MASLOV & THE NEED TO GIVE: What Fundraisers Should Know about the Mechanics of Generosity Among the Wealthy
I’ve spent thirty years meeting with donors from each non-profit institution I serve as a charitable estate planning consultant. Setting up estate plans that contain advanced structures and procedures is the easy part — almost incidental to the process. The most important thing I do is sit, drink coffee, and listen carefully. My most important objective is to simply understand their desires and their hopes, their fears and their frustrations. Over time I have come to realize some interesting things about people and their need to give.
Insight #1: The first insight is the most important because it is a key (or an obstacle) to understanding all the others — that non-profit executives cannot project their own sense of personal need and generosity upon the organization’s wealthy benefactors. Unless fundraisers are cut from that same piece of rare cloth, the perceptions and felt-needs of high-affluent donors are probably very different than those of non-profit executives.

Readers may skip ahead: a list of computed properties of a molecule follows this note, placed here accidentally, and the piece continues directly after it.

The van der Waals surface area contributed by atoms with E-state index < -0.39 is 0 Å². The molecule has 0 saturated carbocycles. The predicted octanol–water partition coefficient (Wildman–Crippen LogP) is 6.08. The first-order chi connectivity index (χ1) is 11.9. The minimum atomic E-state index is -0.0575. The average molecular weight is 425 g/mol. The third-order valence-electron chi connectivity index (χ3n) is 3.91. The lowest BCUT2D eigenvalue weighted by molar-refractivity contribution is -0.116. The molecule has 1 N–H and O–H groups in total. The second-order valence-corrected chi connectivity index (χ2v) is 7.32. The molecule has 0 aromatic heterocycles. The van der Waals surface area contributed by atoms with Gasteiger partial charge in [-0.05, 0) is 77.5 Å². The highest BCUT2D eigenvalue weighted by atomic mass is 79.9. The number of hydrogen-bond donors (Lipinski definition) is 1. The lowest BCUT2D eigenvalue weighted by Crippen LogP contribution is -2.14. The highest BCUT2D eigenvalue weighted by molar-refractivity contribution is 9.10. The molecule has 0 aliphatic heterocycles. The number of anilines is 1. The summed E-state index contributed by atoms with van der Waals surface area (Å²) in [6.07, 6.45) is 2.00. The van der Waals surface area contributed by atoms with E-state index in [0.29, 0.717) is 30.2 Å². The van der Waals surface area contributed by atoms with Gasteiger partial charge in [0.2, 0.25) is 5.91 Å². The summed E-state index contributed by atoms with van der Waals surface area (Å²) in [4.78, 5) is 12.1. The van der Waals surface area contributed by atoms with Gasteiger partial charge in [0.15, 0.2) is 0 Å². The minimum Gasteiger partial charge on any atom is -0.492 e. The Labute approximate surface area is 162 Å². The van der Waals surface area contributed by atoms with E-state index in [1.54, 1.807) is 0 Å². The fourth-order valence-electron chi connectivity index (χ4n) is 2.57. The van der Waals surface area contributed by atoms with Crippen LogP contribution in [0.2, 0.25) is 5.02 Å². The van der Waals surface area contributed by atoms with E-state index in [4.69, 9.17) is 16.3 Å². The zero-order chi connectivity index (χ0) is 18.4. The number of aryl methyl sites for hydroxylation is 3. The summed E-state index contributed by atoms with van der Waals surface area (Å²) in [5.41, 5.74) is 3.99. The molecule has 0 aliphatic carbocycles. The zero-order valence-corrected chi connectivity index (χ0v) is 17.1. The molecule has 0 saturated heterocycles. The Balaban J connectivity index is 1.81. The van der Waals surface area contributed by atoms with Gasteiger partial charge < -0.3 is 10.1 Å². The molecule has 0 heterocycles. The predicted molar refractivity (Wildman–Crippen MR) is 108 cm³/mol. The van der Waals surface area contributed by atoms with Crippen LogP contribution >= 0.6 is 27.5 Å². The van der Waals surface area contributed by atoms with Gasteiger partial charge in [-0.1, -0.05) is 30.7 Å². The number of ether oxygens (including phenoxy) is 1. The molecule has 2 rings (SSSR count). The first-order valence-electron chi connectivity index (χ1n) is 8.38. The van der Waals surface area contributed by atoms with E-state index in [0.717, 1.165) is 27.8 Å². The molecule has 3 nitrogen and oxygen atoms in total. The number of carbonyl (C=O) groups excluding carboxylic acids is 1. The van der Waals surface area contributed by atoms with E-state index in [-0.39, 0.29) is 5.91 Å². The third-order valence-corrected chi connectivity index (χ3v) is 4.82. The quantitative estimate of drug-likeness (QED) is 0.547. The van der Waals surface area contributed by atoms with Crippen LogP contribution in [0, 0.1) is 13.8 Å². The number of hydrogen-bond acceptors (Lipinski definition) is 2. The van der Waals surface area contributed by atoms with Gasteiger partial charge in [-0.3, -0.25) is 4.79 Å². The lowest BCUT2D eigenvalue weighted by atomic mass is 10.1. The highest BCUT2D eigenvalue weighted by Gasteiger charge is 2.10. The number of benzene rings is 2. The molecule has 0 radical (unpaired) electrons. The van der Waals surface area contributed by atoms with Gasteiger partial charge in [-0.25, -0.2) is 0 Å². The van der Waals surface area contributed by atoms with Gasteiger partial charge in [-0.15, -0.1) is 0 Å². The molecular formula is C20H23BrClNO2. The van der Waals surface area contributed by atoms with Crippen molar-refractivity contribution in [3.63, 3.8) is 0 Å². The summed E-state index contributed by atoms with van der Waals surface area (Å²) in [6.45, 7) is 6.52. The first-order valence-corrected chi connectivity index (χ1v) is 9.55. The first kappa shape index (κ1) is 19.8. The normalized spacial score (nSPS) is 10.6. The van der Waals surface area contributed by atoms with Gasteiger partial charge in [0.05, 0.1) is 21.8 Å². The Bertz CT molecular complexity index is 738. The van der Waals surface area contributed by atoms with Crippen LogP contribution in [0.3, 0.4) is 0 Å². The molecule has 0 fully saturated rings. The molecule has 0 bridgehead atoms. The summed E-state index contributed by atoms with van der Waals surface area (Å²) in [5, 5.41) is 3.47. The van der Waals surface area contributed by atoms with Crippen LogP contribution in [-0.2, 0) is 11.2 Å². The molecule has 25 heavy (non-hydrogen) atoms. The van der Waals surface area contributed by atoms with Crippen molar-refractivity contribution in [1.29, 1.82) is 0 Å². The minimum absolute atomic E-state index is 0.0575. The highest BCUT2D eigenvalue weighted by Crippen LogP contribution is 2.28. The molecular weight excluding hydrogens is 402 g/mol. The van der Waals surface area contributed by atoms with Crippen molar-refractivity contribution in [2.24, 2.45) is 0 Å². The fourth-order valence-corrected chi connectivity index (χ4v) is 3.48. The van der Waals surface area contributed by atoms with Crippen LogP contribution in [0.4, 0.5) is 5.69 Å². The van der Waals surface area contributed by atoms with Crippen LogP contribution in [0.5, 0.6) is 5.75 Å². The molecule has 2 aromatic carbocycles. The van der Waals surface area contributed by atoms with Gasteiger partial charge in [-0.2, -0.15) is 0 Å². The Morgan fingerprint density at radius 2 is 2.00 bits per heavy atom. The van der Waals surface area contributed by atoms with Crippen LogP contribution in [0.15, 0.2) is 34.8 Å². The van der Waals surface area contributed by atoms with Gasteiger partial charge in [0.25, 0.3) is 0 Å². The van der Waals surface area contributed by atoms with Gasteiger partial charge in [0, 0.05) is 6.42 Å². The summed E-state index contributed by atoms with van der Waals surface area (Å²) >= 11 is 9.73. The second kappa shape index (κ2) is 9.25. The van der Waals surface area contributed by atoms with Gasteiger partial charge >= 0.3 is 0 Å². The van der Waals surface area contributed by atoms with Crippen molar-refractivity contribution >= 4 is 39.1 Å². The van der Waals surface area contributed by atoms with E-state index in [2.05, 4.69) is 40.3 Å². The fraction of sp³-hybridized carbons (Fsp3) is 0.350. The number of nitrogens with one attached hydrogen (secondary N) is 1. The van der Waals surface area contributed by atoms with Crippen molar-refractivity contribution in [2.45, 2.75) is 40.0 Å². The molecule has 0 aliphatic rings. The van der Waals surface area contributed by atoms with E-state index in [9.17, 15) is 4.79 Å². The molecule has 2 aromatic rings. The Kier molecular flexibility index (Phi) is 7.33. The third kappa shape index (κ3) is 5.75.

Insight #2: How donors manage the tension between personal needs and the need to give is far more important than their assets or discretionary income.
Insight #3: Though there is a lot of commonality among high net worth individuals, each one is different.
Insight #4: The more affluent the donor and/or the greater their giving capacity, the less likely they are to discuss the deeply felt needs that motivate or hinder their decision to give.
Insight #5: To be successful, you have to stop talking and listen carefully.
THE PSYCHOLOGY OF PERSONAL NEEDS
Whenever the topic of basic human need is addressed, eventually the conversation gets around to psychologist Abraham Maslov (1905-1970). Maslov, a Russian Jewish immigrant, first published his theory on the hierarchy of human needs in a 1943 paper entitled The Theory of Human Motivation. In short, he identified five ascending levels of basic human needs.